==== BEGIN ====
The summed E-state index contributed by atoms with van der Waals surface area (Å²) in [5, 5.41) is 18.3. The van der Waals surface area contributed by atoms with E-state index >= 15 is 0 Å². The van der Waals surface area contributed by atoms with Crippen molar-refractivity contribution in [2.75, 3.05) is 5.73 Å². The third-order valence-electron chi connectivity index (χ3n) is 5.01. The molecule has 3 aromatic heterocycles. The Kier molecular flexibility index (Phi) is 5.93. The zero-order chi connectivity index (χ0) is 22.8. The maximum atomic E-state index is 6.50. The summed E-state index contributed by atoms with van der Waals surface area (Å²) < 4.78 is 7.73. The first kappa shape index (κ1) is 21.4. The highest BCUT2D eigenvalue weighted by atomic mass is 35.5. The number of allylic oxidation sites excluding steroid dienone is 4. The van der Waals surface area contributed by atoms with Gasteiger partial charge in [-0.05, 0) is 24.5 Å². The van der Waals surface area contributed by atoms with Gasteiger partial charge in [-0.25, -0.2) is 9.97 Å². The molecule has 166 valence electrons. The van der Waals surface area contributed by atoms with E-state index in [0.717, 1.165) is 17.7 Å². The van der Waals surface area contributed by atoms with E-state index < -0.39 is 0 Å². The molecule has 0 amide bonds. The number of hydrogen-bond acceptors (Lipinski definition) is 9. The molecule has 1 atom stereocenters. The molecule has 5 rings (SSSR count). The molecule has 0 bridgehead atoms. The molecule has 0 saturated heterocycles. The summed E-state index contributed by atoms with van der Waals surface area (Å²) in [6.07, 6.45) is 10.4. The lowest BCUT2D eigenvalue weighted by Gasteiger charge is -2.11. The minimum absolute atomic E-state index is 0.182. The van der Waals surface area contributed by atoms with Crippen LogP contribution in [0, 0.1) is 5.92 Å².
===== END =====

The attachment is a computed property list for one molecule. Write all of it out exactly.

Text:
The summed E-state index contributed by atoms with van der Waals surface area (Å²) in [5, 5.41) is 18.3. The van der Waals surface area contributed by atoms with E-state index >= 15 is 0 Å². The van der Waals surface area contributed by atoms with Crippen molar-refractivity contribution in [2.75, 3.05) is 5.73 Å². The third-order valence-electron chi connectivity index (χ3n) is 5.01. The molecule has 3 aromatic heterocycles. The Kier molecular flexibility index (Phi) is 5.93. The zero-order chi connectivity index (χ0) is 22.8. The maximum atomic E-state index is 6.50. The summed E-state index contributed by atoms with van der Waals surface area (Å²) < 4.78 is 7.73. The first kappa shape index (κ1) is 21.4. The highest BCUT2D eigenvalue weighted by atomic mass is 35.5. The number of allylic oxidation sites excluding steroid dienone is 4. The van der Waals surface area contributed by atoms with Gasteiger partial charge in [-0.05, 0) is 24.5 Å². The van der Waals surface area contributed by atoms with Gasteiger partial charge in [-0.25, -0.2) is 9.97 Å². The molecule has 166 valence electrons. The van der Waals surface area contributed by atoms with E-state index in [0.717, 1.165) is 17.7 Å². The van der Waals surface area contributed by atoms with E-state index < -0.39 is 0 Å². The molecule has 0 amide bonds. The number of hydrogen-bond acceptors (Lipinski definition) is 9. The molecule has 1 atom stereocenters. The molecule has 5 rings (SSSR count). The molecule has 0 bridgehead atoms. The molecule has 0 saturated heterocycles. The summed E-state index contributed by atoms with van der Waals surface area (Å²) in [6.07, 6.45) is 10.4. The lowest BCUT2D eigenvalue weighted by Gasteiger charge is -2.11. The minimum absolute atomic E-state index is 0.182. The van der Waals surface area contributed by atoms with Crippen LogP contribution in [0, 0.1) is 5.92 Å².